Stephen Amell, the star of Heels and Arrow, hasn’t been seen on the picket lines. Why? He doesn’t support the current SAG-AFTRA strike.
During an appearance at the fan convention GalaxyCon in Raleigh, N.C., this past weekend, the actor spoke out against striking while also maintaining that he supported his union.
“I feel like a lot of people in this room aren’t aware of the strike,” Amell said during his panel. “I support my union. I do, and I stand with them. I do not support striking. I don’t. I think that is a reductive negotiating tactic. I find the entire thing incredibly frustrating. And I think that the thinking as it pertains to shows like the show that I’m on that premiered last night [Heels Season 2], I think it’s myopic…”
The Hollywood writers guild the WGA authorized a strike on May 1 after negotiations stalled with the AMPTP, the collective bargaining representative for film and TV studios. SAG-AFTRA followed suit on July 13, after the AMPTP also failed to reach a deal with the actors guild.
After receiving a TON of blowback, he issued a statement on Instagram trying to clarify what he had meant. Amell sought to clarify statements he’d made at the GalaxyCon fan convention in Raleigh, N.C., on July 30. In his caption, which you can read in full below, the actor broke down each sentence he’d spoken on stage, followed by an explanation of his intended meaning.
“Understandably, there has been a lot of reaction to the comments I made this weekend about our strike. To ensure there is no misunderstanding about my thoughts and intentions I’m providing what I actually said and clarity/context to ensure my feelings aren’t unintentionally misinterpreted. We all know soundbites can be taken out of context and I have too much respect for my fellow union members to not clarify the record.”
What I actually said:
1 “I support my union, I do, and I stand with them.”This doesn’t need much clarity: My support is unconditional and I stand with them.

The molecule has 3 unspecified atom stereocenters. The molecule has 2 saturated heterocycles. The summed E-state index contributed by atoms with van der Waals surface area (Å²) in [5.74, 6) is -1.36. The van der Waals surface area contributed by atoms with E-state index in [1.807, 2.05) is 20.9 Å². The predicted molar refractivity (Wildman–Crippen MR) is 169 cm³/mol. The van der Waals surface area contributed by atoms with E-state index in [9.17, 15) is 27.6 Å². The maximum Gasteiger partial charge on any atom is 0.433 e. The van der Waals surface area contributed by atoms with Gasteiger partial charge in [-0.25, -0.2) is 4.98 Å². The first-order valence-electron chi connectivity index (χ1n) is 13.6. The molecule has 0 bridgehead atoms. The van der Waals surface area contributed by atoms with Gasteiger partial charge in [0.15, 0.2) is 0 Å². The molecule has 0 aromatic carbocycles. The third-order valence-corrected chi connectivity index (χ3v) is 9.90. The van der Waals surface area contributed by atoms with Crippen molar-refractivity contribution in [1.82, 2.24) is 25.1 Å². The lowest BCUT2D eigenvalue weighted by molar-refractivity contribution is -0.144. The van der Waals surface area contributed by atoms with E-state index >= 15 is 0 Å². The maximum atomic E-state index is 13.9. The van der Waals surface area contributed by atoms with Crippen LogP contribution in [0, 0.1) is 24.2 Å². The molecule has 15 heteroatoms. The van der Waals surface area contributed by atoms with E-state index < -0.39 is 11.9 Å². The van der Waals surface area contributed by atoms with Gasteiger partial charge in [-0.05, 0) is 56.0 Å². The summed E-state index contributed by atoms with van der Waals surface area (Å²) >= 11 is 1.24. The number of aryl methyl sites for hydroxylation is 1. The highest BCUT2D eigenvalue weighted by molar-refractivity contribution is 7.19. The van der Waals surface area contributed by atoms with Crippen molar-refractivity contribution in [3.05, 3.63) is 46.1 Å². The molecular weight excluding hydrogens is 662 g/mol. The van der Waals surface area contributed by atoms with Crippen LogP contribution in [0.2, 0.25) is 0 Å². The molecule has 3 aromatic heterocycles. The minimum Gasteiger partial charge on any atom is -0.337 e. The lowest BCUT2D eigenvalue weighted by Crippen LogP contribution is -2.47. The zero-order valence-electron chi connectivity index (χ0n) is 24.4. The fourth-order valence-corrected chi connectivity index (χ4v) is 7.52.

What I actually said:
2 “I do not support striking, I don’t.”
What this means in full context: I understand fundamentally why we’re here. My off the cuff use of the word “support” is clearly contradictory to my true feelings and my emphatic statement that I stand with my union. Of course I don’t like striking. Nobody does. But we have to do what we have to do.
What I said
3 “I think that it is a reductive negotiating tactic and I find the entire thing incredibly frustrating.”
In full context: I’m an actor and I was speaking extemporaneously for over an hour. I emote, but I certainly don’t think these issues are simple. Our leadership has an incredibly complicated job and I am grateful for all that they do. Despite some of my terrible early acting work, I assure you, I’m not a robot. From an intellectual perspective, I understand why we are striking, but that doesn’t mean it isn’t emotionally frustrating on many levels for all involved.
What I said
4 “I think that thinking as it pertains to shows like the show that I am on that that premiered last night, I think it is myopic”
What I meant: Nothing about the strike is funny but if I may self deprecate for a moment. I have no clue what I was trying to say here and who says, “I think that thinking…?” Perhaps it was an inarticulate shoutout to our crew and cast, who mean the world to me. I’m simply sad that we don’t have a chance to celebrate a show that all of us figuratively and I literally, broke my back for.
As I said from the jump, I want to ensure that my thoughts and intentions are not misconstrued. This situation reminds of the proverb, “the road to hell is paved with good intentions,” which apparently, after reading a limited amount of the commentary, is a place many of you would like me to visit. However, at least for the foreseeable future, I choose to stand with my union. When you see me on a picket line please don’t whip any hard fruit.